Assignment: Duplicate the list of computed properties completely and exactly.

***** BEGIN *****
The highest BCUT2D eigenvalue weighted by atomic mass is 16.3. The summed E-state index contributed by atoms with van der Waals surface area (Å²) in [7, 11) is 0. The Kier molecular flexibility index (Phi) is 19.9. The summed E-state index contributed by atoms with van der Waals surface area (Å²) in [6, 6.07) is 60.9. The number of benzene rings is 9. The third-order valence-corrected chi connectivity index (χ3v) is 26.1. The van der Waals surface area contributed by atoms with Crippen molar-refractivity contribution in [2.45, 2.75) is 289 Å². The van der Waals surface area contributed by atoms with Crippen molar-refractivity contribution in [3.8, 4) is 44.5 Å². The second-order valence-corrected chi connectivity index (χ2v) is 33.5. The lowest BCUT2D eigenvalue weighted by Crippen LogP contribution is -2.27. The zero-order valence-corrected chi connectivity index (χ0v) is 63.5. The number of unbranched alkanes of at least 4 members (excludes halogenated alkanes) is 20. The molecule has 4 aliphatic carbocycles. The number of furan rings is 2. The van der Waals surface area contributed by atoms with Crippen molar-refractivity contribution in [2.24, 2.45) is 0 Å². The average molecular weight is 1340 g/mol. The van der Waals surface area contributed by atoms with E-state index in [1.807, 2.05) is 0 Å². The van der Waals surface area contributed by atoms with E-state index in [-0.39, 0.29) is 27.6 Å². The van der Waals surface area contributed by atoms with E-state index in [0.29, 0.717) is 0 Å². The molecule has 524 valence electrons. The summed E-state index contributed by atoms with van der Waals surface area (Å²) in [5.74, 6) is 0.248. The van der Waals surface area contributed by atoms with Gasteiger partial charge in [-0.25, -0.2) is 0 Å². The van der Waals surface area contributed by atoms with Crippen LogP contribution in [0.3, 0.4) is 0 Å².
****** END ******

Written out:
The highest BCUT2D eigenvalue weighted by atomic mass is 16.3. The summed E-state index contributed by atoms with van der Waals surface area (Å²) in [7, 11) is 0. The Kier molecular flexibility index (Phi) is 19.9. The summed E-state index contributed by atoms with van der Waals surface area (Å²) in [6, 6.07) is 60.9. The number of benzene rings is 9. The third-order valence-corrected chi connectivity index (χ3v) is 26.1. The van der Waals surface area contributed by atoms with Crippen molar-refractivity contribution in [2.45, 2.75) is 289 Å². The van der Waals surface area contributed by atoms with Crippen molar-refractivity contribution in [3.8, 4) is 44.5 Å². The second-order valence-corrected chi connectivity index (χ2v) is 33.5. The lowest BCUT2D eigenvalue weighted by Crippen LogP contribution is -2.27. The zero-order valence-corrected chi connectivity index (χ0v) is 63.5. The number of unbranched alkanes of at least 4 members (excludes halogenated alkanes) is 20. The molecule has 4 aliphatic carbocycles. The number of furan rings is 2. The van der Waals surface area contributed by atoms with Crippen molar-refractivity contribution in [2.24, 2.45) is 0 Å². The average molecular weight is 1340 g/mol. The van der Waals surface area contributed by atoms with E-state index in [1.807, 2.05) is 0 Å². The van der Waals surface area contributed by atoms with E-state index in [-0.39, 0.29) is 27.6 Å². The van der Waals surface area contributed by atoms with E-state index in [0.29, 0.717) is 0 Å². The molecule has 524 valence electrons. The summed E-state index contributed by atoms with van der Waals surface area (Å²) in [5.74, 6) is 0.248. The van der Waals surface area contributed by atoms with Gasteiger partial charge in [-0.25, -0.2) is 0 Å². The van der Waals surface area contributed by atoms with Crippen LogP contribution in [0.3, 0.4) is 0 Å².